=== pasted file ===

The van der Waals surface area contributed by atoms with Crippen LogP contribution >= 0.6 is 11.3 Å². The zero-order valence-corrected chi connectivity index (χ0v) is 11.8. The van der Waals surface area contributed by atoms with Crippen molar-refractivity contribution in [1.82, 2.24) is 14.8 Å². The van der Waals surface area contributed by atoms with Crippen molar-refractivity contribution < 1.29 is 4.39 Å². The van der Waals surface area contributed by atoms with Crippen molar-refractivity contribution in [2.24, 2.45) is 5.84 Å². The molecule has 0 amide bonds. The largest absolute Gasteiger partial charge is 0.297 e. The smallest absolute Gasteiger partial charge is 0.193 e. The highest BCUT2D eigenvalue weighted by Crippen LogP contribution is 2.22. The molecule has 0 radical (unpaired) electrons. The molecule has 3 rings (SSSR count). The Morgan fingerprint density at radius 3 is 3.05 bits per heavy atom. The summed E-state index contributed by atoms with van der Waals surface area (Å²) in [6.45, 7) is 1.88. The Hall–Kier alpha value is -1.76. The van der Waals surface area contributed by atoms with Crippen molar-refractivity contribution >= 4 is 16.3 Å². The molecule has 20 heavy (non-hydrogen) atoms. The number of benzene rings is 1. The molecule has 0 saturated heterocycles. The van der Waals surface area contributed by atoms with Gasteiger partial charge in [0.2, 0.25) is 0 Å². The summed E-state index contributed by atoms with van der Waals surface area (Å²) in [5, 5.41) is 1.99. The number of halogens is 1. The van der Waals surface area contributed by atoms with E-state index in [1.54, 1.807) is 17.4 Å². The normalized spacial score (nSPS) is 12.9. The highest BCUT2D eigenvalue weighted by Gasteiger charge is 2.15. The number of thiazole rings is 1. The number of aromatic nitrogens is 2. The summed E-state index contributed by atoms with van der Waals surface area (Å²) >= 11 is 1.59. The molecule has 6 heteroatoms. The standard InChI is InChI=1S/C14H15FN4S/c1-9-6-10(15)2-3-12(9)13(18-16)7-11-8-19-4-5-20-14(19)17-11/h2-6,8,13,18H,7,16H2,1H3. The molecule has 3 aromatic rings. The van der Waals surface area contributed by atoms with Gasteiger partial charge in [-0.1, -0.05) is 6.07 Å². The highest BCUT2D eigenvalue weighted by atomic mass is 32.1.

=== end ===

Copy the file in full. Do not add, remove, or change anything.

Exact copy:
The van der Waals surface area contributed by atoms with Crippen LogP contribution >= 0.6 is 11.3 Å². The zero-order valence-corrected chi connectivity index (χ0v) is 11.8. The van der Waals surface area contributed by atoms with Crippen molar-refractivity contribution in [1.82, 2.24) is 14.8 Å². The van der Waals surface area contributed by atoms with Crippen molar-refractivity contribution < 1.29 is 4.39 Å². The van der Waals surface area contributed by atoms with Crippen molar-refractivity contribution in [2.24, 2.45) is 5.84 Å². The molecule has 0 amide bonds. The largest absolute Gasteiger partial charge is 0.297 e. The smallest absolute Gasteiger partial charge is 0.193 e. The highest BCUT2D eigenvalue weighted by Crippen LogP contribution is 2.22. The molecule has 0 radical (unpaired) electrons. The molecule has 3 rings (SSSR count). The Morgan fingerprint density at radius 3 is 3.05 bits per heavy atom. The summed E-state index contributed by atoms with van der Waals surface area (Å²) in [6.45, 7) is 1.88. The Hall–Kier alpha value is -1.76. The van der Waals surface area contributed by atoms with Crippen molar-refractivity contribution >= 4 is 16.3 Å². The molecule has 20 heavy (non-hydrogen) atoms. The number of benzene rings is 1. The molecule has 0 saturated heterocycles. The van der Waals surface area contributed by atoms with Gasteiger partial charge in [0.2, 0.25) is 0 Å². The summed E-state index contributed by atoms with van der Waals surface area (Å²) in [5, 5.41) is 1.99. The number of halogens is 1. The van der Waals surface area contributed by atoms with E-state index in [1.54, 1.807) is 17.4 Å². The normalized spacial score (nSPS) is 12.9. The highest BCUT2D eigenvalue weighted by Gasteiger charge is 2.15. The number of thiazole rings is 1. The number of aromatic nitrogens is 2. The summed E-state index contributed by atoms with van der Waals surface area (Å²) >= 11 is 1.59. The molecule has 6 heteroatoms. The standard InChI is InChI=1S/C14H15FN4S/c1-9-6-10(15)2-3-12(9)13(18-16)7-11-8-19-4-5-20-14(19)17-11/h2-6,8,13,18H,7,16H2,1H3. The molecule has 3 aromatic rings. The van der Waals surface area contributed by atoms with Gasteiger partial charge in [-0.1, -0.05) is 6.07 Å². The highest BCUT2D eigenvalue weighted by atomic mass is 32.1.